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|Longitudinal Study:||HILDA||Title:||Measures of Indigenous wellbeing and their determinants across the lifecourse (3rd lecture)||Authors:||Biddle, N||Institution:||CENTRE FOR ABORIGINAL ECONOMIC POLICY RESEARCH||Issue Date:||17-Feb-2011||Pages:||26||Keywords:||Physical health||Abstract:||Indigenous Australians report lower levels of physical health than the non- Indigenous population. At around 22 per cent, Indigenous Australians were around twice as likely to report that their health was either fair or poor compared to non-Indigenous Australians (ABS/Australian Institute of Health & Welfare (AIHW) 2010). Although Indigenous adults were found to be only slightly less likely to have a long-term condition than non-Indigenous adults (based on analysis of the 2004–05 National Aboriginal and Torres Strait Islander Health Survey (NATSIHS)), the difference was much greater when the relatively young Indigenous age profile is taken into account. When age-standardised, Indigenous Australians in 2004–05 were 1.6 times as likely to report that they had asthma, 3.4 times as likely to report diabetes/high sugar levels and 10.0 times as likely to report a kidney disease.||URL:||http://caepr.anu.edu.au/Physical-and-mental-health.php||Keywords:||Culture -- Indigenous; Health -- Access to services||Research collection:||Technical working papers and reports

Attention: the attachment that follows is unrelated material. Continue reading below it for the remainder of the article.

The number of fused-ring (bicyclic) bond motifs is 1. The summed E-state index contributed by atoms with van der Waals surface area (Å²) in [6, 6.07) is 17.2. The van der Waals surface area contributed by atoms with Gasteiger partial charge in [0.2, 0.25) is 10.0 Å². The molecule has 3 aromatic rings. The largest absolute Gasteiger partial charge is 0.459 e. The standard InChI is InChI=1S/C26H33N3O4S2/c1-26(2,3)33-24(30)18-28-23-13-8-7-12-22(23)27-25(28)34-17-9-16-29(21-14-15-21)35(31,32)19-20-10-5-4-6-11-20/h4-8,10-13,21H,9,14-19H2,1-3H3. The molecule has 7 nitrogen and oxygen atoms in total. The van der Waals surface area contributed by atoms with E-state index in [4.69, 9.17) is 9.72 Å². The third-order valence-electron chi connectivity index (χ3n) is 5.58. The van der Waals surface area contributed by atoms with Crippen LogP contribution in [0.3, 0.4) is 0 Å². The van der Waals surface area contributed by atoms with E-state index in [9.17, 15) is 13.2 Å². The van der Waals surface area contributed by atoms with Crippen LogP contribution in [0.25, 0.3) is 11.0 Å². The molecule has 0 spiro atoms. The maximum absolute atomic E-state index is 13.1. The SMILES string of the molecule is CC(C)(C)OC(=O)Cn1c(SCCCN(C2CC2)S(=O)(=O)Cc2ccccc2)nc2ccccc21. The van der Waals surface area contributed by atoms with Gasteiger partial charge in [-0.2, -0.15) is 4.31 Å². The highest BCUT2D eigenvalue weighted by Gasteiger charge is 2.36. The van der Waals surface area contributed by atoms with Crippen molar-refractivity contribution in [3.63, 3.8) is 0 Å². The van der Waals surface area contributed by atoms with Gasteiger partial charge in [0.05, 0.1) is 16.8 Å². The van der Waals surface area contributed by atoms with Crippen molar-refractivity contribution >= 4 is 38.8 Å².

Reports and technical papers
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